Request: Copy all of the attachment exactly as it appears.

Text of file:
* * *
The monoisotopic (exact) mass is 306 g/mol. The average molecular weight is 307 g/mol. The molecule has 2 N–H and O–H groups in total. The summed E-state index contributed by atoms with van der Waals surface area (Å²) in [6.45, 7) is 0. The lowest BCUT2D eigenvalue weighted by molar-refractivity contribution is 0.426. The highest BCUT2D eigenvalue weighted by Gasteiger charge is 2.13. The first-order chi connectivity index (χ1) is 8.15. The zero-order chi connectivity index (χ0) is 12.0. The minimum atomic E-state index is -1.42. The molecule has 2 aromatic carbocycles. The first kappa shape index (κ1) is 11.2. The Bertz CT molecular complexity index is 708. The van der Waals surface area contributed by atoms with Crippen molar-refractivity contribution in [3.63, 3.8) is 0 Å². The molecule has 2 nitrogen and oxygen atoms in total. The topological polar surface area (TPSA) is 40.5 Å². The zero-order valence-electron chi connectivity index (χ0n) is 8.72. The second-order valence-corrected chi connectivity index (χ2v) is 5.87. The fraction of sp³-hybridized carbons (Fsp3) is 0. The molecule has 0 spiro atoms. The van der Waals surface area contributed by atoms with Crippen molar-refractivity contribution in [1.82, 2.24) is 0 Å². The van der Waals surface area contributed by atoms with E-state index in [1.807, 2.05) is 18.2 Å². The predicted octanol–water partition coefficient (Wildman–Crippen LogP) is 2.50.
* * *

The monoisotopic (exact) mass is 306 g/mol. The average molecular weight is 307 g/mol. The molecule has 2 N–H and O–H groups in total. The summed E-state index contributed by atoms with van der Waals surface area (Å²) in [6.45, 7) is 0. The lowest BCUT2D eigenvalue weighted by molar-refractivity contribution is 0.426. The highest BCUT2D eigenvalue weighted by Gasteiger charge is 2.13. The first-order chi connectivity index (χ1) is 8.15. The zero-order chi connectivity index (χ0) is 12.0. The minimum atomic E-state index is -1.42. The molecule has 2 aromatic carbocycles. The first kappa shape index (κ1) is 11.2. The Bertz CT molecular complexity index is 708. The van der Waals surface area contributed by atoms with Crippen molar-refractivity contribution in [3.63, 3.8) is 0 Å². The molecule has 2 nitrogen and oxygen atoms in total. The topological polar surface area (TPSA) is 40.5 Å². The zero-order valence-electron chi connectivity index (χ0n) is 8.72. The second-order valence-corrected chi connectivity index (χ2v) is 5.87. The fraction of sp³-hybridized carbons (Fsp3) is 0. The molecule has 0 spiro atoms. The van der Waals surface area contributed by atoms with Crippen molar-refractivity contribution in [1.82, 2.24) is 0 Å². The van der Waals surface area contributed by atoms with E-state index in [1.807, 2.05) is 18.2 Å². The predicted octanol–water partition coefficient (Wildman–Crippen LogP) is 2.50.